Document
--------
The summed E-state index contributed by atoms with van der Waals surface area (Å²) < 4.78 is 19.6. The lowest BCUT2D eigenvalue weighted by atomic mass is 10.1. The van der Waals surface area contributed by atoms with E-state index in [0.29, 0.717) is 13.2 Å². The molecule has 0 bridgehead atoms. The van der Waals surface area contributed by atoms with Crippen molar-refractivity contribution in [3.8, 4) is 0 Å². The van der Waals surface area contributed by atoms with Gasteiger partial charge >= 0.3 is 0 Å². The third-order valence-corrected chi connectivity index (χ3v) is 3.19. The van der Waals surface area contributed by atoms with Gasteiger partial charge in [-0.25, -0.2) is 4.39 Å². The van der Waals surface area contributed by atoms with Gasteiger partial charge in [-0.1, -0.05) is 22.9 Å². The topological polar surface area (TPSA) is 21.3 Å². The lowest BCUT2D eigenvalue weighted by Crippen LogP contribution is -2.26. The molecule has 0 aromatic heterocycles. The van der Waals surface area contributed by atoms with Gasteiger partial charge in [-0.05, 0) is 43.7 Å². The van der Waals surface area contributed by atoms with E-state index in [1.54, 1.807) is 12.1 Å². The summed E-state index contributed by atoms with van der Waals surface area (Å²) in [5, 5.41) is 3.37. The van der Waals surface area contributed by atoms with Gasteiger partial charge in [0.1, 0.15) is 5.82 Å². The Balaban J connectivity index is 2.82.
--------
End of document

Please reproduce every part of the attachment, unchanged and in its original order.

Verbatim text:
The summed E-state index contributed by atoms with van der Waals surface area (Å²) < 4.78 is 19.6. The lowest BCUT2D eigenvalue weighted by atomic mass is 10.1. The van der Waals surface area contributed by atoms with E-state index in [0.29, 0.717) is 13.2 Å². The molecule has 0 bridgehead atoms. The van der Waals surface area contributed by atoms with Crippen molar-refractivity contribution in [3.8, 4) is 0 Å². The van der Waals surface area contributed by atoms with Gasteiger partial charge >= 0.3 is 0 Å². The third-order valence-corrected chi connectivity index (χ3v) is 3.19. The van der Waals surface area contributed by atoms with Gasteiger partial charge in [-0.25, -0.2) is 4.39 Å². The van der Waals surface area contributed by atoms with Gasteiger partial charge in [-0.1, -0.05) is 22.9 Å². The topological polar surface area (TPSA) is 21.3 Å². The lowest BCUT2D eigenvalue weighted by Crippen LogP contribution is -2.26. The molecule has 0 aromatic heterocycles. The van der Waals surface area contributed by atoms with Gasteiger partial charge in [-0.05, 0) is 43.7 Å². The van der Waals surface area contributed by atoms with E-state index in [1.54, 1.807) is 12.1 Å². The summed E-state index contributed by atoms with van der Waals surface area (Å²) in [5, 5.41) is 3.37. The van der Waals surface area contributed by atoms with Gasteiger partial charge in [0.1, 0.15) is 5.82 Å². The Balaban J connectivity index is 2.82.